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Here’s what we learned about Disney’s upcoming films at the D23 Expo

R2-D2 and BB-8 attend Go Behind The Scenes with Walt Disney Studios during D23 Expo 2019 at Anaheim Convention Center on August 24, 2019 in Anaheim, California.

Frazer Harrison | Getty Images Entertainment | Getty Images

Disney is the king of the box office. The company, which houses a half dozen studios under its film umbrella, has hauled in nearly $8 billion globally since January, and still has three more film releases before the end of the year.

On Saturday, the company gave fans more to feast on. In addition to providing information about already announced and upcoming releases like “Frozen II,” “Star Wars: The Rise of Skywalker” and “Black Widow,” Disney shared details about previously unannounced projects like “Raya and the Last Dragon” and “Black Panther II” during a panel at its D23 Expo in Anaheim.

The panel was packed with more than 7,000 Disney fans eagerly awaiting every scrap of a detail or glimpse into Disney’s upcoming catalog of feature films.

Here’s a breakdown by studio of what movie audiences can expect from Disney in the coming years.


Co-chairman of Walt Disney Studios Alan Horn was the host of the panel Saturday. He began the presentation showcasing the titles from 20th Century Fox that Disney had acquired and would be released in the next year and beyond.

“Ford v Ferrari” will hit theaters in November; “Spies in Disguise,” an animated feature comes in December; “The King’s Man,” arrives in February of next year; and the first sequel to “Avatar” will be released in 2021.

The recent Fox acquisition is just another feather in Disney’s cap and the work of CEO Bob Iger. Horn praised Iger’s 14-year tenure at the helm of the company saying, “three of the studios we are celebrating today wouldn’t be possible without Bob Iger.”

Fox marks the fourth major studio acquisition that Iger has completed during his time with the company.

Star Wars

“The Rise of Skywalker,” the final film in the Skywalker saga arrives to theaters in December. The much anticipated film has been kept under wraps by the folks at Lucasfilm. A teaser trailer was released in April at Star Wars Celebration in Chicago, but very few stills, clips or videos have been released since.

Fans got a brief glimpse at another teaser which received deafening applause and chants for it to be played again.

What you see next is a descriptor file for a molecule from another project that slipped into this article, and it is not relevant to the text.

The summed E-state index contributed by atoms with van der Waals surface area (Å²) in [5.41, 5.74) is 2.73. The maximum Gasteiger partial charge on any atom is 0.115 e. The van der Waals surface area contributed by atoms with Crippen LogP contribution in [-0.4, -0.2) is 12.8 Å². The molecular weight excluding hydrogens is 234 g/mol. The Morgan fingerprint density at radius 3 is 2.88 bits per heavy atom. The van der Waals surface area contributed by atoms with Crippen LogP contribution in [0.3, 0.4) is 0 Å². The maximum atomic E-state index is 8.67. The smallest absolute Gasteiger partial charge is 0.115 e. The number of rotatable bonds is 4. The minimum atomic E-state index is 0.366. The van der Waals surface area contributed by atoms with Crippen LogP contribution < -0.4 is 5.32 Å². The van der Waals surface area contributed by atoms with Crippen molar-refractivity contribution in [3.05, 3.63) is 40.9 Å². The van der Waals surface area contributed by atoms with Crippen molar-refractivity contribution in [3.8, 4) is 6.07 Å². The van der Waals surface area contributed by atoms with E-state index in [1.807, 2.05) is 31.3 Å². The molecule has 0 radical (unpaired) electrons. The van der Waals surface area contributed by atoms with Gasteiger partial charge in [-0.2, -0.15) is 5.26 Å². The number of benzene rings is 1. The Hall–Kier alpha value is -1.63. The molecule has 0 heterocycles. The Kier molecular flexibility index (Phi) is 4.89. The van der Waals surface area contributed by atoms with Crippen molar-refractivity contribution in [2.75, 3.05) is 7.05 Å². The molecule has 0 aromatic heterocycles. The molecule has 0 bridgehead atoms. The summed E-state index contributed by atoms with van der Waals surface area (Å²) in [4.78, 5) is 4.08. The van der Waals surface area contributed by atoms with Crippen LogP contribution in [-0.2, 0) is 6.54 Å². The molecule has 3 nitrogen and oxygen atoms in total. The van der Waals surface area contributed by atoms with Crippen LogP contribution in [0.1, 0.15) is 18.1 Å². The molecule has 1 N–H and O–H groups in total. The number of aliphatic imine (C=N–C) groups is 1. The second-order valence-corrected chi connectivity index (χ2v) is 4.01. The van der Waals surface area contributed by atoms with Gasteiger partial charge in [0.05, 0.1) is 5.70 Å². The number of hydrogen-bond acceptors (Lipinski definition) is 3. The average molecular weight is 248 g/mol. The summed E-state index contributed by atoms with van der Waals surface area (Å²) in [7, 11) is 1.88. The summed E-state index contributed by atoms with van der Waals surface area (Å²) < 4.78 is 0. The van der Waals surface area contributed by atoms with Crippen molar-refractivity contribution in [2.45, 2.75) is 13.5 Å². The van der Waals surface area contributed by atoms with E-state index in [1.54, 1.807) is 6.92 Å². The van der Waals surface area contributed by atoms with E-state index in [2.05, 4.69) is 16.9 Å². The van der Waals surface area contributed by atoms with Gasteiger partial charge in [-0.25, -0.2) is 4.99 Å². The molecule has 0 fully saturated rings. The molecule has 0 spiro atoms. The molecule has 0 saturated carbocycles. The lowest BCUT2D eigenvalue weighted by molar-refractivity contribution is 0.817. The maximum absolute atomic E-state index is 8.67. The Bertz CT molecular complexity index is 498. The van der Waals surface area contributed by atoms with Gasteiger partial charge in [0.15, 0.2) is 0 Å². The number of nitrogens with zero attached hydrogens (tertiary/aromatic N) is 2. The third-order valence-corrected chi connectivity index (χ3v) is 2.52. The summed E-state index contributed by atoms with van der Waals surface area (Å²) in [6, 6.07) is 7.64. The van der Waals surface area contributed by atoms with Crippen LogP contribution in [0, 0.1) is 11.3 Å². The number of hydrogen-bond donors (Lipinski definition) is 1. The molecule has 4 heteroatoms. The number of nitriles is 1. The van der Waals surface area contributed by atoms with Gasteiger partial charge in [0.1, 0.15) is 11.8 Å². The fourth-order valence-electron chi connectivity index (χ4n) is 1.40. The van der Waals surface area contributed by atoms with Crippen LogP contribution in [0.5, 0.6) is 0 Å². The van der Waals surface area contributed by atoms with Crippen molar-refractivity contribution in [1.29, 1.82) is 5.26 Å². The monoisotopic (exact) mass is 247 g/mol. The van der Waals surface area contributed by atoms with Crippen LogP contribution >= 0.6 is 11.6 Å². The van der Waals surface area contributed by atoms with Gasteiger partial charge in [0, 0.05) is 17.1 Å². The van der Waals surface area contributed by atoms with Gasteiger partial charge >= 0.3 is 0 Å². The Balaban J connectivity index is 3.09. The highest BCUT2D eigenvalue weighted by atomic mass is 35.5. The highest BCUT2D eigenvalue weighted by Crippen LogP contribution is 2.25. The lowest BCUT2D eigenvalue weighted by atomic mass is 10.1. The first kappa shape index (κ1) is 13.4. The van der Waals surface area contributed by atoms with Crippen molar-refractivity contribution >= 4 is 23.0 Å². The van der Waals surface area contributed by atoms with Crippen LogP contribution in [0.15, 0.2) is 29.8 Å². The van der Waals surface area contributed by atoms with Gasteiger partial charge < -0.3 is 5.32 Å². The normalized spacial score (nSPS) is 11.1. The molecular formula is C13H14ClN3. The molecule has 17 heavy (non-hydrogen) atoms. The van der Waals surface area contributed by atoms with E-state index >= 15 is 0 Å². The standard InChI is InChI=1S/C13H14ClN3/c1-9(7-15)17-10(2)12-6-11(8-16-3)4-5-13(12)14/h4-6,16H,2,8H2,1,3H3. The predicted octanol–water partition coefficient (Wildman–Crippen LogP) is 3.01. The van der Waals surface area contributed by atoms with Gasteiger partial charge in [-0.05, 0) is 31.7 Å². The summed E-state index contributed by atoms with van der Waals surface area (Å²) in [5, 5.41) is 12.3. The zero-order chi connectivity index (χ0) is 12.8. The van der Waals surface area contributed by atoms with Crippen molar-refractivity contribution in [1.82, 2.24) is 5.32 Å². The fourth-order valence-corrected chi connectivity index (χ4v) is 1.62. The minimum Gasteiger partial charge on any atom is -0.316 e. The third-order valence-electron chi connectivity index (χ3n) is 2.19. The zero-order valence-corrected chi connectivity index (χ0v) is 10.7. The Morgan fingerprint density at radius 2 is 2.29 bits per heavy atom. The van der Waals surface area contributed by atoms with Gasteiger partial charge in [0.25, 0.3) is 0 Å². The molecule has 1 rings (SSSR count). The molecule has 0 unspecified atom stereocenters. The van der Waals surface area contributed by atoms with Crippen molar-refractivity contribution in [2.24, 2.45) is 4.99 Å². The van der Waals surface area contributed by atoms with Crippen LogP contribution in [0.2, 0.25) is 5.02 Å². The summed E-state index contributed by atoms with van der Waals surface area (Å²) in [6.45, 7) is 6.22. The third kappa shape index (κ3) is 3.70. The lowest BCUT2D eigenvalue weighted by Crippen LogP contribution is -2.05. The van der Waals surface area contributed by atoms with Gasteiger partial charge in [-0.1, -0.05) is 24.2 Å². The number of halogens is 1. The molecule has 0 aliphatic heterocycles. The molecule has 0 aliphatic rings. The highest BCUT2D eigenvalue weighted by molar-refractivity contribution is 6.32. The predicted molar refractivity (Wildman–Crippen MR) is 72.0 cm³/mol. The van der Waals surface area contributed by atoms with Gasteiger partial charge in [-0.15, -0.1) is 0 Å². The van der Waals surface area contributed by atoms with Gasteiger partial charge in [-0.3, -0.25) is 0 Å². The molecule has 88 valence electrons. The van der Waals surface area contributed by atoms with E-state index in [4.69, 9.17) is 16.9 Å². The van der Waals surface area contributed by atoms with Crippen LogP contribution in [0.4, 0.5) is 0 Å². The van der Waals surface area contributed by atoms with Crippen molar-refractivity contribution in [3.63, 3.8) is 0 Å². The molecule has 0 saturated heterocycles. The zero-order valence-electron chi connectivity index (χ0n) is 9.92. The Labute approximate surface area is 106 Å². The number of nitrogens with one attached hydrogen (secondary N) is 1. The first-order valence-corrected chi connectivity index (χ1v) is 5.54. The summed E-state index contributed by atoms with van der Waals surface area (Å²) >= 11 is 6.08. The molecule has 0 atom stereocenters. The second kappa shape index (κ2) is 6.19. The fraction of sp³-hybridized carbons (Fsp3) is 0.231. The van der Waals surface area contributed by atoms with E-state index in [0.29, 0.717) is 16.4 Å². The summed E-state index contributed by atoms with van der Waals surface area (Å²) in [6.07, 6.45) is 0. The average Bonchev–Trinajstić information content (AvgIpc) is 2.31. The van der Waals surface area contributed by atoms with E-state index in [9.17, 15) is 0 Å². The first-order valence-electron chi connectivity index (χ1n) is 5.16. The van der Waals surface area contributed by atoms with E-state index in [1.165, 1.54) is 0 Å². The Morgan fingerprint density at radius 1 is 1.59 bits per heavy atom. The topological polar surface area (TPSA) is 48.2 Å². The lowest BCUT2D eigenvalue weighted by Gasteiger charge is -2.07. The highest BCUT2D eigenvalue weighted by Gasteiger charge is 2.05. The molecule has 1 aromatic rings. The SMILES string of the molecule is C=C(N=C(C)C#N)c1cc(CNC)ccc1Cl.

In the footage was a duel between Rey and Kylo Ren, C-3PO with red eyes, a glimpse of General Leia and shots of the group of heroes standing on a cliff above a bustling desert city. However, the shot that truly made the crowd roar was a quick scene with Rey in a hooded black robe unfolding a red double-sided lightsaber.

“It’s hard for me to understand the story is ending,” said Anthony Daniels, the actor behind C-3PO said on stage at the Expo. “But what an ending. You’ll love it.”

Fans are still eagerly awaiting an official trailer for the upcoming film, but these new visual will keep them buzzing until one is released.


The 23 film epic that is the “Infinity Saga” has ended and Marvel is headed toward a new beginning. Old favorites and new faces met at D23 as the studio announced a sequel to “Black Panther” due out in May 2022, as well as the cast behind the upcoming “Eternals.”

“Game of Thrones” alum Kit Harrington was announced as the character Dane Whitman, AKA the Black Knight, and Angelina Jolie was revealed as the warrior Thena.

Other cast members include Richard Madden as Ikaris, Gemma Chan as Sersi, Salma Hayek as Ajak, Brian Tyree Henry as Phastos, Barry Keoghan as Druig, Kumail Nanjiani as Kingo, Lia McHugh as Sprite, Dong-seok Ma as Gilgamesh and Lauren Ridloff as Makkari.

Also during the panel, Marvel revealed footage from “Black Widow,” which teased that fans will finally get to see exactly what happened in Budapest all those years ago.


Following the monumental success of the “Pirates of the Caribbean” franchise, Disney will release a film based on the iconic Jungle Cruise ride.

The film features Dwayne Johnson as the skipper and Emily Blunt as a scientist looking for a magical tree with healing properties.

The company also provided more context for its upcoming sequel to “Maleficent.” “Maleficent: Mistress of Evil” takes places several years after the first. Aurora is now older and she and her adoptive mother must deal with a world that wants to keep them apart.

Jolie, who reprises her role as Maleficent, said the film explores how family is not just defined by blood, but love.

Still from Disney’s remake of “The Lion King” featuring Mufasa and a young Simba on Pride Rock.


Disney revealed several clips from “Mulan,” which hits theaters next year, which detail the epic battle sequences and costuming for the reimagining. The film will blend together elements of the original ballad of Mulan with the animated Disney feature.

The studio also revealed an image of Emma Stone in “Cruella,” but not much else was revealed about the film. Stone did reveal via a video that the movie is set in 1970’s London.


Next year, Pixar will release two original features “Onward” and “Soul.”

“Onward,” which will arrive in theaters in the spring, centers around two elf brothers who lost their father at a young age. The pair are given a chance to see him via a magic spell. However, when they attempt to perform the spell, something goes wrong.

The brothers now must travel on a quest to complete the spell and reunite with their dad. The story takes place in a mythical realm where centaurs, unicorns and gnomes roam.

The second film, due out in the summer, is “Soul.”

The feature focuses on the question “why am I here?” and tells the story of how each person on the planet received their soul. Souls are trained in a place called the “You Seminar,” and only after completing the course are they placed into a body.

Pixar executives explained that the film details how souls earn their personalities, traits and quirks.